Winston Peters and Simon Bridges have clashed in parliament today over Labour's backdown on the proposed repeal of the Three Strikes law, after failing to get support from coalition partner New Zealand First.
Mr Peters today answered questions for Prime Minister Jacinda Ardern over the Government's failed attempt to scrap the law, after his own party pulled the plug on the proposed repeal.
Prime Minister Ardern, who will be staying in Auckland ahead of her baby's due date, was asked in question time today by National Party leader Mr Bridges about the proposed repeal and if Justice Minister Andrew Little followed adequate consultation processes around the proposal.
Earlier today, NZ First released a statement that said the law "provides a firm framework to deter recidivism, and sends a clear message to our most serious offenders".
However this morning, Mr Little called the law on Radio New Zealand a "high watermark of policy stupidity", but said New Zealand First "got to the point where they said they could not support it at this time".
As deputy Prime Minister, NZ First leader Winston Peters answered the question for Ms Ardern.
Mr Bridges asked if the Three Strikes repeal was still ultimately on the table.
"This is a matter that's off the table, for now," Mr Peters said on behalf of Ms Ardern. "This is a government for the long term."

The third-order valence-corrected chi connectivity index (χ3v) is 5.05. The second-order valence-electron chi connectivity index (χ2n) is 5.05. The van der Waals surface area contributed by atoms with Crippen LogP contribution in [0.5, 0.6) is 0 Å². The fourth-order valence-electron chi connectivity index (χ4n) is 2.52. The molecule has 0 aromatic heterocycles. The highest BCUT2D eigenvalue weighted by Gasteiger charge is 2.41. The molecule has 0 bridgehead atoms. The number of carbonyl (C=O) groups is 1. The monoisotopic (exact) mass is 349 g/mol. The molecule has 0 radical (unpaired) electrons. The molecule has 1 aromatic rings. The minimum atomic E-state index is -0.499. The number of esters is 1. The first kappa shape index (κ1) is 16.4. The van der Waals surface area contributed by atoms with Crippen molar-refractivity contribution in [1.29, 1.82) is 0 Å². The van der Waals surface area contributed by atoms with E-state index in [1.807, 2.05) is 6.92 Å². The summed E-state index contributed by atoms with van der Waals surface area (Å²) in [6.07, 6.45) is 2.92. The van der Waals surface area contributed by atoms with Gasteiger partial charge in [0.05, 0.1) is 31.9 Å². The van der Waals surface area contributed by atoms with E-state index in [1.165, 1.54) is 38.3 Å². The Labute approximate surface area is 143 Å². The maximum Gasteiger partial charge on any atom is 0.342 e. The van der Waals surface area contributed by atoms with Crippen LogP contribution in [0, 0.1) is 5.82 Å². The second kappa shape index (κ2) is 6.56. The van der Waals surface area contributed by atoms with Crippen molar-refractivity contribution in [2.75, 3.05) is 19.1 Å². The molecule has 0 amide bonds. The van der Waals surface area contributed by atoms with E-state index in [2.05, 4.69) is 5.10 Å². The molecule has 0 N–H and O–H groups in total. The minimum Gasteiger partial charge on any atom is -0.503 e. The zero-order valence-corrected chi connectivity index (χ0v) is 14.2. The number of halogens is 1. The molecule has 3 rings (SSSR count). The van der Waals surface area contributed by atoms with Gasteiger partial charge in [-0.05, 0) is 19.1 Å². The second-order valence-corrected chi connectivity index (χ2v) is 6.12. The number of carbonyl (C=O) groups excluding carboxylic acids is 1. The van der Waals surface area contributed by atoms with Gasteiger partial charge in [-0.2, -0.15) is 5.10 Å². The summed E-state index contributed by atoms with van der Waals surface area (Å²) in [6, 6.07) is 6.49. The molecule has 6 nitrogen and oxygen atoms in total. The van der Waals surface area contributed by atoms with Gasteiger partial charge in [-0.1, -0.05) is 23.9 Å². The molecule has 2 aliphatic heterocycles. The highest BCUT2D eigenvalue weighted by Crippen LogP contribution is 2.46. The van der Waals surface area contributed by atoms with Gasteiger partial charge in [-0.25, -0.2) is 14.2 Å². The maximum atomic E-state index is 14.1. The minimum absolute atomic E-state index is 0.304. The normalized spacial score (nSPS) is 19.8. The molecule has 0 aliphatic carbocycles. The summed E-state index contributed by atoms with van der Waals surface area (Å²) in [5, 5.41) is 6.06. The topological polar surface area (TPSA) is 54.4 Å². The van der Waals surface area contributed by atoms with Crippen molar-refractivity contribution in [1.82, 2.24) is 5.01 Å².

Mr Bridges asked Mr Peters if the PM agreed that the Three Strikes law is the "high watermark of policy stupidity?", quoting Mr Little's RNZ interview.
"Every member of this parliament is entitled to their view, it's the hall mark of a democracy," Mr Peters said.
Mr Bridges asked if Mr Little "followed good consultation processes", or did NZ First Ministers "simply change their minds on the repeal of Three Strikes."
"Minister Little is a reforming Minister, probably the most reformist Minister we've had in decades," Mr Peters answered. "And because he has been putting all these ideas out into the public, there's no reason for him to shrink from any of his statements at all. It looks like, and it is, an open government."
At one point Mr Peters suggested Mr Bridges had "a listening problem", prompting chuckles from his side of the house.